Leveraging payment technology to dress global markets


For over ten years, THUMBINTHAI has been manufacturing and distributing quality clothing in Thailand, ranging from T-shirts, hoodies, sweaters, and children’s wear. Founded in Bangkok, the company has built up a pool of regular customers who make repeated orders. These are based both inside and outside Thailand.

Expanding internationally can seem like a big step to take, but with e-commerce now the norm, is something all businesses, regardless of size, will have to face. Nitcharee Ujjin, Co-founder of THUMBINTHAI shares her company’s journey into international markets, and how they worked with Payoneer to deal with the practicalities of being paid by overseas clients. Nagesh Devata, Senior Vice President APAC Region, Payoneer, also weighs in on how SMEs are taking to digital commerce, and how technology can help ease their development.

Consuming online

As Devata observes, online marketplaces and platforms have become a crucial part of a consumer’s life, allowing businesses to reach a wider audience and offer consumers more choices. “Many SMBs have set up their own online stores, either through their own websites or through third-party marketplaces such as Ebay and Etsy.”

“These platforms offer SMBs a cost-effective way to reach a wider audience, while also providing consumers with a convenient way to shop,” he continues. “The growth of the marketplaces and platforms is expected to continue even as the pandemic subsides”.

Yet leveraging these opportunities also presents unique challenges for payments providers, such as managing fraud and ensuring compliance with regulations. “Payments providers will need to adapt to these changes and continue to innovate in order to remain competitive in this rapidly evolving market,” he continues.

Ujjin concurs. “Expanding our business footprint means we will inevitably deal with multiple currencies as our products are shipped all over the world to different clients.” The high fees tied to conducting multiple transactions and conversions were a concern for his company, as well as difficulties in working with client support teams that understand Thai payments systems.

“I was having some problems when using other payment methods in the past,” she continues. “For example, a customer had made payment, but the payment was not found in my bank account. After 7 days, the transaction was rejected and the money went back to the customer. Neither the customer nor myself could do anything to fix the issue.”

These are more than just a cashflow issue. “Slow payment transactions will affect the start of production and delivery, which will lead to a decrease in orders,” she explains.

Ultimately, as more and more SMEs adopt digital commerce solutions, there is a greater need for seamless and secure payments on both the business and consumer end.

Making it work, together

Recognising the need to simplify their transaction method, THUMBINTHAI began its search for a suitable payments partner. Introduced to Payoneer by their delivery partner, they have established a productive and effective relationship.

In particular, Ujjin appreciates how the speed and transparency of the payments process benefits both his business and his customers. “When transactions are done on time, we have room to finish the production process on time too,” she shares.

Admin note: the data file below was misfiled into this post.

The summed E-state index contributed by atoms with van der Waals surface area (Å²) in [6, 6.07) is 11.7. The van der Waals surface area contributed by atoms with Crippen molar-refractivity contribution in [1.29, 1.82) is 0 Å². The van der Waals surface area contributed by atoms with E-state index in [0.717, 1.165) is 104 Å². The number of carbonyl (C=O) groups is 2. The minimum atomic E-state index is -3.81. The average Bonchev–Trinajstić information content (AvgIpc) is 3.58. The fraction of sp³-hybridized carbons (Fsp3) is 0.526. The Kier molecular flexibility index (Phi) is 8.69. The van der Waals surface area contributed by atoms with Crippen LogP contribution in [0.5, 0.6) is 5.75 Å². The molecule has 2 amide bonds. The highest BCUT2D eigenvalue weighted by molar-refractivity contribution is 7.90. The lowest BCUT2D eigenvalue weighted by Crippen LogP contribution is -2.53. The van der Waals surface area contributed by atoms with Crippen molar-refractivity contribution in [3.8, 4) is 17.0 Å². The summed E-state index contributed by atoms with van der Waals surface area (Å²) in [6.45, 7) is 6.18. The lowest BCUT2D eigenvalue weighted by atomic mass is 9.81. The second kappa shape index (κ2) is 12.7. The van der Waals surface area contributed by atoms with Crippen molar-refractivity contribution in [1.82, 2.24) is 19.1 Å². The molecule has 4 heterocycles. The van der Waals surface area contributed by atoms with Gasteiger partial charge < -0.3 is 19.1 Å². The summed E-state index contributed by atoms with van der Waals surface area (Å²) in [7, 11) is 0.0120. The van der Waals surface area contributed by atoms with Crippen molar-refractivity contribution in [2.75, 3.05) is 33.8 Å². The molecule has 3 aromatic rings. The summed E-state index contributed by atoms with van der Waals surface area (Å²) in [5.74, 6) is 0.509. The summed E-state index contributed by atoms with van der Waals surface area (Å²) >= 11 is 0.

Additionally, the presence of Payoneer’s support team means that THUMBINTHAI can “focus on the big picture – expanding the business globally.”

Devata notes that these benefits are increasingly available to companies of all sizes, allowing even SMEs to enter international markets. “Payments technology can help companies, especially SMBs, expand and serve wider networks by providing secure, reliable, and flexible payment solutions,” he says.  

“With payments technology, businesses can accept a variety of payment methods, including credit cards, mobile payments, and e-wallets, making it easier for customers to make purchases. This can increase sales and revenue, while also improving the customer experience.”

Weathering global events, and heading into the future

The effort that THUMBINTHAI placed in expanding globally helped them weather the impact of the pandemic, which severely affected businesses worldwide. “Covid-19 was difficult on domestic sales, which meant that we have to look for new markets through export channels,” recalls Ujjin. “We focused on exporting through Alibaba for example, allowing us to receive orders from overseas customers easily.” Payments technology helped facilitate this, bringing a wide range of payment options that could be quickly verified.

Today, as countries start to ease off their pandemic restrictions, THUMBINTHAI continues to look towards other shores. “Our products are not just articles of clothing, we think of them as representatives of the “Made in Thailand” brand – and we aim for this label to be associated with good quality products,” says Ujjin.

“Our expansion plans will continue not just around the region, but in Europe and the US as well,“ she adds, noting that small businesses owners should leverage partners who can take care of their operations in order for them to  focus on improving what they do.

With regards to payments providers, Devata recommends that the payments provider selected to partner with the SMB on their journey to go global should have deep expertise in whichever market the SMB intends to operate in. “This is crucial as every country has its own payments rules and regulations to adhere to,” he says. “The overall reputation in the industry also provides an indication of their quality of service and level of support.

“One more point would be the level of complexity when opening accounts with the provider – in the digital economy, it is essential to have a partner that can operate in a flexible, fast and efficient manner.”